Prof. Shahram Ghanaati has a triple doctorate in medicine, dentistry, and science (MD, DMD, PhD) from the German universities Johannes Gutenberg University, Mainz, and Johann Wolfgang Goethe University, Frankfurt. From 2007 to 2013, he successfully completed his residency at the Clinic of Oral, Cranio-Maxillofacial and Plastic Surgery, Johann Wolfgang Goethe University, Frankfurt.
Today, he leads the Head and Neck Oncology section at the University Cancer Center, Johann Wolfgang Goethe University, Frankfurt, and is an Associate Professor at the Clinic of Oral, Cranio-Maxillofacial and Plastic Surgery, and a faculty member at the Johann Wolfgang Goethe University Frankfurt.
Prof. Ghanaati has performed a series of translational studies (preclinical and clinical) with special focus on biomaterial-related cellular reaction and regeneration capacity. Since 2005, he has extensively studied the inflammatory pattern and regeneration capacity of biomaterials with respect to different physicochemical properties. He developed a biomaterial-based technique for extraoral skin regeneration, which received 510 (k) in USA in 2017. Presently, he is a research consultant for the world’s leading manufacturer of biomaterials. In 2009 he founded the FORM-Lab (Frankfurt Orofacial Regenerative Medicine) and has led it ever since.
Prof. Ghanaati performed more than 80 lectures at national and international congresses and gave more than 40 courses and workshops on GTR & GBR in Implantology as well as on regenerative concepts and blood concentrates.
Contemporary Tissue Engineered Allogeneic Bone Grafts for Predictable Reconstructionand Regeneration of Maxillofacial Defects
The primary objective in the reconstruction of maxillofacial continuity defects is the restoration of these defects to an appropriate esthetic form and functional capability. The material of choice for osseous grafting has been autologous corticocancellous bone, obtained using a variety of techniques, including traditional iliac crest graft harvest and vascularized free flap transfer. However, a major disadvantage of these approaches has been the potential complications and morbidity resulting from the need for a second surgical site and the extended length of surgery and hospital stay. The advent of tissue engineering was a major achievement in the surgical armamentarium. Perhaps the greatest advantages of tissue-engineered grafts are the improved surgical efficiency and decreased risks associated with graft procurement. This depends on the recruitment and placement of osteocompetent cells into a favorable microenvironment. In general, an environment conducive for osteomigration and osteodifferentiation requires a biologic tissue scaffold and an adequate amount of growth signals without allowing ingrowth of fibrous tissue. Aspiration of bone marrow material, combined with an immediate centrifugation method, provides an effective, low-cost method for harvesting mesenchymal stem cells (MSCs) relatively safely. Allogeneic bone in particulate form can be used as a biologic scaffold, and recombinant human bone morphogenic protein-2 (rhBMP-2) is used to provide the required signaling agents and supporting growth factors. The composite tissue-engineered graft, although used sparingly in the past, is now a mainstay in the reconstruction of maxillomandibular continuity defects resulting from benign pathologic ablation or trauma at our institution (Department of Oral and Maxillofacial Surgery, University of Texas Health Science Center at Houston).
Associate Professor, Department of Oral & Maxillofacial Surgery, Oral, Head & Neck Oncology and Microvascular Reconstructive Surgery, University of Texas Health Science Center at Houston
Dr. Melville earned a bachelor’s degree in biological sciences and history from the University of California Santa Barbara and graduated from the University of Michigan School of Dentistry in 2005. He completed a General Practice Residency at the University of California San Francisco in 2006 and served as assistant professor there until 2007. Dr. Melville then pursued and completed a residency in oral and maxillofacial surgery at the University of Miami/Jackson Memorial Hospital. After his surgical residency, Dr. Melville remained at the University of Miami to complete a two-year fellowship in maxillofacial head and neck oncology and microvascular reconstructive surgery.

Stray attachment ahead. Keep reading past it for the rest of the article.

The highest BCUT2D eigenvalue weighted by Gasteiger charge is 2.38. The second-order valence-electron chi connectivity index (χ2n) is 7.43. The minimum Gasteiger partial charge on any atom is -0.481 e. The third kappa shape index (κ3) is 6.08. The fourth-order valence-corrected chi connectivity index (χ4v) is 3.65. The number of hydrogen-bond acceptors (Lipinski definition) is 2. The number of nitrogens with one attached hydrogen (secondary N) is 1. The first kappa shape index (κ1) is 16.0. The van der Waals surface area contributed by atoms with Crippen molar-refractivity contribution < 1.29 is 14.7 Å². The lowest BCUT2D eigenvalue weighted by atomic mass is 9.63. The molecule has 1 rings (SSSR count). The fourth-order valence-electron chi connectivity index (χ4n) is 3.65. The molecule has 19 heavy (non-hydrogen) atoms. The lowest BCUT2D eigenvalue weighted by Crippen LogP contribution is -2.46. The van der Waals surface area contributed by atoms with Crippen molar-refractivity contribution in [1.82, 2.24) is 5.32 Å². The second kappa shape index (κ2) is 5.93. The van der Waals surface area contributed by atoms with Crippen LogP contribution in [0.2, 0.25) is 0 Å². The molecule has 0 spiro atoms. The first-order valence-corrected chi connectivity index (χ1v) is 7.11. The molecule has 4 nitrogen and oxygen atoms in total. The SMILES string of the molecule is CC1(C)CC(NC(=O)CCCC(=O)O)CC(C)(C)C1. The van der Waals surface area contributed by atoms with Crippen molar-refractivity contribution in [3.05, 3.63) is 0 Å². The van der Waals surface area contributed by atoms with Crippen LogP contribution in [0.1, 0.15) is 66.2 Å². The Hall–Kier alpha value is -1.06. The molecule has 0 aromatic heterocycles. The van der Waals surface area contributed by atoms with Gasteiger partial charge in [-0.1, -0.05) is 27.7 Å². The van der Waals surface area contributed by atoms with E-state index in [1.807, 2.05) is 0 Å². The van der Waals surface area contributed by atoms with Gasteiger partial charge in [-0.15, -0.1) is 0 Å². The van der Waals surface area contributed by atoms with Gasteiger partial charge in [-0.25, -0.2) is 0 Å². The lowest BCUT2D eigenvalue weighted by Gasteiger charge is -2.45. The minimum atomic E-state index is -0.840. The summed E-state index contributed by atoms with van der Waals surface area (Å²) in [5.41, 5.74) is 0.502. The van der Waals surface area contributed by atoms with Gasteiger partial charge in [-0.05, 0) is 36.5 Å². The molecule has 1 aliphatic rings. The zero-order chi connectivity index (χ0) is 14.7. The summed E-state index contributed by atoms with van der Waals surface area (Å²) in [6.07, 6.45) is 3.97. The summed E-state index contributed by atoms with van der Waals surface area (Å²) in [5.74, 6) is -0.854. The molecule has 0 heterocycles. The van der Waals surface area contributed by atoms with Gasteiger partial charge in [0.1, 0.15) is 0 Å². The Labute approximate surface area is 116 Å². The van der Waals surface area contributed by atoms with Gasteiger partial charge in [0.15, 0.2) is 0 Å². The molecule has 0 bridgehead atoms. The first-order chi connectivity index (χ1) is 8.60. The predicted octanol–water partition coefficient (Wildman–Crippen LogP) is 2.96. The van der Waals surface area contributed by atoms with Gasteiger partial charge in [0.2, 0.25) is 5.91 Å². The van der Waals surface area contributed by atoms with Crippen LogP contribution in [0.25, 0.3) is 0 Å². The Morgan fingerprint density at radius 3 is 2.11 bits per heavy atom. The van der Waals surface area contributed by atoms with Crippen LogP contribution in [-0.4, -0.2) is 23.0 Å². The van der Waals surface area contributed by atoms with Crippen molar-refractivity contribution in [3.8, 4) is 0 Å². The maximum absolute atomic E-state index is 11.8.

Dr. Melville practices and teaches residents at Memorial Hermann Hospital, Ben Taub General Hospital, Houston Methodist Hospital, and Lyndon B. Johnson Hospital. His primary interests include maxillofacial trauma, head and neck oncology, head and neck microvascular surgery, facial reconstruction, bone-grafting, tissue-engineering, medication-related osteonecrosis of the jaw, and osteoradionecrosis of the jaw
He is the author of more than 10 articles in peer-reviewed journals and has authored three chapters in major oral and maxillofacial surgery textbooks.
4 CME credits will be provided for full participation in the program.
This activity has been planned and implemented in accordance with the accreditation requirements and policies of the Accreditation Council for Continuing Medical Education (ACCME) through the joint providership of PeerPoint Medical Education Institute, LLC and Osteo Science Foundation. The PeerPoint Medical Education Institute, LLC is accredited by the ACCME to provide continuing medical education for physicians.
The PeerPoint Medical Education Institute, LLC designates this live activity for a maximum of 4 AMA PRA Category 1 Credit(s)™. Physicians should claim only the credit commensurate with the extent of their participation in the activity.
Osteo Science Foundation
Nationally Approved PACE Program Provider for FAGD/MAGD credit.
Approval does not imply acceptance by any regulatory authority or AGD endorsement.
7/1/18 to 6/30/21
Provider ID: 370582
4 CDE credits will be provided for full participation in the program. AGD Code 310
Claiming CE Credit
How to Get Your Certificate
During the week of July 1, those who completed the online evaluation and requested CE credit will receive a PDF with the CE certificate and instructions on how to obtain your CME certificate. Because the CME is coordinated through PeerPoint, it is necessary for you to log onto their website to access your CME certificate.
Osteo Science Foundation
1650 Market Street, Suite 3600
Philadelphia, PA 19103
855-891-2877 Toll Free
Osteo Science Foundation is an independent, privately funded 501 (c) (3) non-profit organization.